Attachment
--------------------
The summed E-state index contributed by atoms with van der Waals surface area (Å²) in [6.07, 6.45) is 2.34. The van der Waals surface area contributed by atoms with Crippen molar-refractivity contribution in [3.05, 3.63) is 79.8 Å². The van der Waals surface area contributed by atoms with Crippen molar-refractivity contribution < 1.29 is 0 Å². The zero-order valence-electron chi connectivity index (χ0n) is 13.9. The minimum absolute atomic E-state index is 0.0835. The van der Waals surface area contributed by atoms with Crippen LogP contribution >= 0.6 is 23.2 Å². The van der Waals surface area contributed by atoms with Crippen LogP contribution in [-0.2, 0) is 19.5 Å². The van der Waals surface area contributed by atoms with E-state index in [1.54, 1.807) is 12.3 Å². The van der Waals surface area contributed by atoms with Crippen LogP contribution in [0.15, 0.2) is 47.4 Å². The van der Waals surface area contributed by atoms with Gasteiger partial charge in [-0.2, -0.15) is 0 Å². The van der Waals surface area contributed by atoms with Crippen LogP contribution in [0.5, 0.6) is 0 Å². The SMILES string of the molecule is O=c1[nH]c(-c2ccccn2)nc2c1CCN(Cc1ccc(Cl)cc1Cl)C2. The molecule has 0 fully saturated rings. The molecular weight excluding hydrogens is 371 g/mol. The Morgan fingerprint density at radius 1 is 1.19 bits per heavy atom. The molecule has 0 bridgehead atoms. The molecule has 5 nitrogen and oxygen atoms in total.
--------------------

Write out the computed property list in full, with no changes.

The summed E-state index contributed by atoms with van der Waals surface area (Å²) in [6.07, 6.45) is 2.34. The van der Waals surface area contributed by atoms with Crippen molar-refractivity contribution in [3.05, 3.63) is 79.8 Å². The van der Waals surface area contributed by atoms with Crippen molar-refractivity contribution < 1.29 is 0 Å². The zero-order valence-electron chi connectivity index (χ0n) is 13.9. The minimum absolute atomic E-state index is 0.0835. The van der Waals surface area contributed by atoms with Crippen LogP contribution >= 0.6 is 23.2 Å². The van der Waals surface area contributed by atoms with Crippen LogP contribution in [-0.2, 0) is 19.5 Å². The van der Waals surface area contributed by atoms with E-state index in [1.54, 1.807) is 12.3 Å². The van der Waals surface area contributed by atoms with Crippen LogP contribution in [0.15, 0.2) is 47.4 Å². The van der Waals surface area contributed by atoms with Gasteiger partial charge in [-0.2, -0.15) is 0 Å². The van der Waals surface area contributed by atoms with Crippen LogP contribution in [0.5, 0.6) is 0 Å². The SMILES string of the molecule is O=c1[nH]c(-c2ccccn2)nc2c1CCN(Cc1ccc(Cl)cc1Cl)C2. The molecule has 0 fully saturated rings. The molecular weight excluding hydrogens is 371 g/mol. The Morgan fingerprint density at radius 1 is 1.19 bits per heavy atom. The molecule has 0 bridgehead atoms. The molecule has 5 nitrogen and oxygen atoms in total.